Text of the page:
The engineer who oversaw the rebuilding of Waterloo Bridge during World War II has been honoured with a green plaque alongside the Thames.
Sir Thomas Peirson Frank was the chief engineer of the London County Council from 1931 to 1946.
He was soon involved in the extension of the LCC's County Hall headquarters on the South Bank.
His role in the widening of Putney Bridge, the 1940 new bridge at Wandsworth and the wartime demolition and reconstruction of Waterloo Bridge has been well recorded, but his significant role in preventing London from being flooded during the Blitz has – until now – been lesser known.
Frank directed the Thames Flood Prevention Emergency Repairs service which from four depots around London – including one at Southwark Park – provided a rapid response to any bomb damage to the banks of the Thames.
The Thames wall was hit at least 121 times during the war years, yet due to the service's hard work the city never flooded.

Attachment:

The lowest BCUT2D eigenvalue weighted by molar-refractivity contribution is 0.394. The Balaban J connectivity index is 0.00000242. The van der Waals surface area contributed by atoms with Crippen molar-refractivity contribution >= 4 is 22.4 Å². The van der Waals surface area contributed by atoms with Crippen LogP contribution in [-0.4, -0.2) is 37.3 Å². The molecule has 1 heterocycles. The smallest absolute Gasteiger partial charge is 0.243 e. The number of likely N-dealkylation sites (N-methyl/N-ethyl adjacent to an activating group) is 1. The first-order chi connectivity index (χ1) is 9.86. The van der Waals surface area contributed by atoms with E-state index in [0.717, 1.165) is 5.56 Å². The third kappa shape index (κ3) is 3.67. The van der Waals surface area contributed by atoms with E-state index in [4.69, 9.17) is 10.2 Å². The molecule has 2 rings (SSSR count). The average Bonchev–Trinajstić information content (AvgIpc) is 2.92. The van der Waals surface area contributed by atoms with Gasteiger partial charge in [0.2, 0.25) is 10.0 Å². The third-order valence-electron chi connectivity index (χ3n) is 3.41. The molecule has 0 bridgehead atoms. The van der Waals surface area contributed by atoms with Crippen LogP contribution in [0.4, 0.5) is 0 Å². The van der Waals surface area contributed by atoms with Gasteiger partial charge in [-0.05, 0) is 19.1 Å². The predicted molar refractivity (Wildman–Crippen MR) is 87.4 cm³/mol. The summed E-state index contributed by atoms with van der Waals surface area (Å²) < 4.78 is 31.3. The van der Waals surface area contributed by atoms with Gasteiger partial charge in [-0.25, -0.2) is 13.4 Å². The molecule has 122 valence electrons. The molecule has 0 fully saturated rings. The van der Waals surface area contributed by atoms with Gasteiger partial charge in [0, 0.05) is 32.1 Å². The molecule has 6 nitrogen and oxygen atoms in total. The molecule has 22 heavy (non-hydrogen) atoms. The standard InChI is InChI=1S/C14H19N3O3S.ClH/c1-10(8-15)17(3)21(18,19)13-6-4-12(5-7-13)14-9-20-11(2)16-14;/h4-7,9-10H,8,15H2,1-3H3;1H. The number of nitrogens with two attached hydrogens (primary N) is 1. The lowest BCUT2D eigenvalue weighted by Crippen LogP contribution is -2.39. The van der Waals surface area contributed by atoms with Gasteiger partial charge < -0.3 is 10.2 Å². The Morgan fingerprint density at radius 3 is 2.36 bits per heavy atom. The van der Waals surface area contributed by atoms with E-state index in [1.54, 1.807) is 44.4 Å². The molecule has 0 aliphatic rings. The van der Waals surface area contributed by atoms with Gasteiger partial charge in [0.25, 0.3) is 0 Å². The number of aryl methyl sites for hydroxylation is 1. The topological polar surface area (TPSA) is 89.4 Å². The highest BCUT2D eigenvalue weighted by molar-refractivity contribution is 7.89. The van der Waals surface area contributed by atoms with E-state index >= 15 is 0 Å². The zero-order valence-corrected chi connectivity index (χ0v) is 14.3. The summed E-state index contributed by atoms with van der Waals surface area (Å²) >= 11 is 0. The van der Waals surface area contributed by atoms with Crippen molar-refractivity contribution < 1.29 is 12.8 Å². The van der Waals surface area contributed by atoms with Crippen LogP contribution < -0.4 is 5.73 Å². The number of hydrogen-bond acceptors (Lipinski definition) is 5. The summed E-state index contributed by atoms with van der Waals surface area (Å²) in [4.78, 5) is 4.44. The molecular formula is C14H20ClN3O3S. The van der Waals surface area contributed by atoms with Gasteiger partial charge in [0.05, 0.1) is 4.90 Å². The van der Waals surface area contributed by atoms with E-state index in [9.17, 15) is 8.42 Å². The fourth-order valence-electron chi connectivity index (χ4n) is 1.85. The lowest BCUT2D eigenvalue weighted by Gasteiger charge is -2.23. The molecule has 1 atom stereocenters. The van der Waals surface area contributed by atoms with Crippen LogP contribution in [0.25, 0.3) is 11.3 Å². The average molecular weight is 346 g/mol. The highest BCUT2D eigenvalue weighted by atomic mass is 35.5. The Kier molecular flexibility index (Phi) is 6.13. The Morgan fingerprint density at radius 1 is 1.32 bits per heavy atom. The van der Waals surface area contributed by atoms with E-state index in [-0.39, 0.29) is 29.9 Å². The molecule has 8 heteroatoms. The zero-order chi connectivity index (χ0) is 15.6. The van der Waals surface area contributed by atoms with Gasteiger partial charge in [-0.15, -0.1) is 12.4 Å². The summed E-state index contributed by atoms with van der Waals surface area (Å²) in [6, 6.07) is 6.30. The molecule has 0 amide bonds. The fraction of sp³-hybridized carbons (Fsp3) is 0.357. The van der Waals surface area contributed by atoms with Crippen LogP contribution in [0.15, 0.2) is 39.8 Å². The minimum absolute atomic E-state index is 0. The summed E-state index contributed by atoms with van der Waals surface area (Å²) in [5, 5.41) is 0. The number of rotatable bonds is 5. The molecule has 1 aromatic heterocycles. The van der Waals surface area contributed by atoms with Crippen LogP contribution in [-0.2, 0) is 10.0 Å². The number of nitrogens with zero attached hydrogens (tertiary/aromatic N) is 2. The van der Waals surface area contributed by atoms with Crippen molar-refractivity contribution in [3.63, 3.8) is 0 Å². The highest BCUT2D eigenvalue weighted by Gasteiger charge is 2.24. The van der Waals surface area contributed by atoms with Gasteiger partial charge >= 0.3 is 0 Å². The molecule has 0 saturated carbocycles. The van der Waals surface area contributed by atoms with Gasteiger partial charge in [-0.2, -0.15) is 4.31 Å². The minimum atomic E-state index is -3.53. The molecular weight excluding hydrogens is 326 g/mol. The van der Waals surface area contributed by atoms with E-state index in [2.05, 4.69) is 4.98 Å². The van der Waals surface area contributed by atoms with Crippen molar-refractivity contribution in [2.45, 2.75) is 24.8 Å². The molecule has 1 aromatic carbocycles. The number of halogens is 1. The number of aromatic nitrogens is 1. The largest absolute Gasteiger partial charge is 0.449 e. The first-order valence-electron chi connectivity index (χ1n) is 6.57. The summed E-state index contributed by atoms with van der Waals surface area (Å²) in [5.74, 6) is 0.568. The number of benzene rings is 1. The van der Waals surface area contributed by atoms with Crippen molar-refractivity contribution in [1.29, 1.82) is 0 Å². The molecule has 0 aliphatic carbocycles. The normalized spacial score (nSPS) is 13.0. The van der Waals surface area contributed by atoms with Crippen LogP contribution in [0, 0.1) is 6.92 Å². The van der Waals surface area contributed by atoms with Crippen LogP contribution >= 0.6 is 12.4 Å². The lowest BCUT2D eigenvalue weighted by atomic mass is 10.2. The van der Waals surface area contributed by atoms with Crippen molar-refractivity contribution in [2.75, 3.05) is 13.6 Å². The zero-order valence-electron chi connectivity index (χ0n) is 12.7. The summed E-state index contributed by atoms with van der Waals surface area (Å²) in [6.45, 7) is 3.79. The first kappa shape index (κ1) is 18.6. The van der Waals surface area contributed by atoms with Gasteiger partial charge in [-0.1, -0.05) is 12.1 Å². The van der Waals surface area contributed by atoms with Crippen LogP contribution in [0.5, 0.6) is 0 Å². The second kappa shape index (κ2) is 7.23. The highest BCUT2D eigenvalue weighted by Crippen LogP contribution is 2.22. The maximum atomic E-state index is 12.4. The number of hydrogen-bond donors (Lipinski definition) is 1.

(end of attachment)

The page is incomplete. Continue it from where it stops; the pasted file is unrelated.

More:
In one incident in the early morning of 11 May 1941 the river wall at Bankside was breached.
Through prompt action by Peirson Frank and his staff, temporary repairs were completed before high tide two and a half hours later.
Peirson Frank's role in the protection of London has come to wider attention this year due to research by archaeologist Gustav Milne of the Thames Discovery Programme and a feature on the BBC's Coast TV series.
On Wednesday the Lord Mayor of Westminster unveiled a plaque bearing Sir Thomas Peirson Frank's name in Victoria Tower Gardens, next to the Palace of Westminster.
The plaque has been affixed to a section of river wall that was damaged during the war. The section which was repaired can be clearly seen at low tide from the Lambeth side of the river on the Thames Path outside St Thomas' Hospital.
Many of the engineer's descents were present for the unveiling of the plaque, including his grandson Martin.
The plaque has been funded by the Institution of Civil Engineers of which Sir Thomas Peirson Frank was president.
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